IBM is to roll out a set of intelligent system-provisioning tools next month, which can track the use of mainframes, servers and storage devices and automatically redirect data flows as needed.
This week IBM will announce a tool called Tivoli Intelligent Orchestrator, which focuses on redirecting internet traffic among different web servers. The tool, which is due for release late this month, will be joined later this year and in 2004 by software that can support CRM systems and other complex applications.
The overall product offering, codenamed Symphony, is being designed to help IT managers take advantage of underused computing resources and move processing workloads off systems nearing their capacity thresholds.
The provisioning tools being developed by IBM are based on technology that it picked up through acquiring Canadian software company Think Dynamics. IBM's planned rollout follows announcements of data centre provisioning technologies and services by Hewlett-Packard and Sun Microsystems as part of their respective Utility Data Center and N1 initiatives.
Forrester Research analyst Richard Fichera said IBM would be the first major supplier to come to market with software that gives users the ability to provision server resources on the fly.
"This is a really important capability for anybody attempting to do virtualised data centres," he said. "If IBM can truly do what they're claiming, this raises the bar for other players."
However, he added that it could take years for IBM and its rivals to flesh out the provisioning functionality. IBM needs to prove that its tools work, "and then start working through the list of applications that people have trouble managing".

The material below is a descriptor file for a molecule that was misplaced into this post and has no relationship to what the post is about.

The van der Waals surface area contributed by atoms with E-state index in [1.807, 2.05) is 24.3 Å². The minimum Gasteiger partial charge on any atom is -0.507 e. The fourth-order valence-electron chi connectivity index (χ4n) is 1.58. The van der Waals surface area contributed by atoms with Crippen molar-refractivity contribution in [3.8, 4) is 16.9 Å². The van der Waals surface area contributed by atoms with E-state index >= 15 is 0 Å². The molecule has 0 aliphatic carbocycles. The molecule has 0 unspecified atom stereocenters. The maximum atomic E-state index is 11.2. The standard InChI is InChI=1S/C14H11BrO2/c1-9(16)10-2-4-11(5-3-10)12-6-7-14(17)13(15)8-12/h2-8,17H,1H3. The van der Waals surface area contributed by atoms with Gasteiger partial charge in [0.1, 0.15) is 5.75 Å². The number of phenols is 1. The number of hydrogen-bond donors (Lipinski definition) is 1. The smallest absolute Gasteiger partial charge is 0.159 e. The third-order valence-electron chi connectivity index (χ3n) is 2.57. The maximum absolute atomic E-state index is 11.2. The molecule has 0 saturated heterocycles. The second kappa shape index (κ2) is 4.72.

Pricing could also be an obstacle for some users. IBM said Intelligent Orchestrator will start at less than $20,000, but total costs for wider rollouts of Symphony products and services could reach several million dollars for companies with large, distributed computing installations.
The Symphony software will support multivendor computing installations and standards such as XML, the Open Grid Services Architecture, Java, the Simple Network Management Protocol and Soap, said Jocelyn Attal, a vice president at IBM. The tools will be able to gather information about the applications that a company is running "and develop a workload model based on resource requirements", she added.
IBM itself is using Intelligent Orchestrator to help manage traffic spikes on the servers supporting the website for the US Open tennis tournament this week.
Amy Wohl, an analyst at Wohl Associates, said IBM, HP and Sun are all well positioned in the emerging market for data centre provisioning tools.
"Customers want to go to an IBM, HP or Sun to help them deal with their messy heterogeneous environments," Wohl said. "They don't want to buy this from 12 different niche vendors."
Thomas Hoffman writes for Computerworld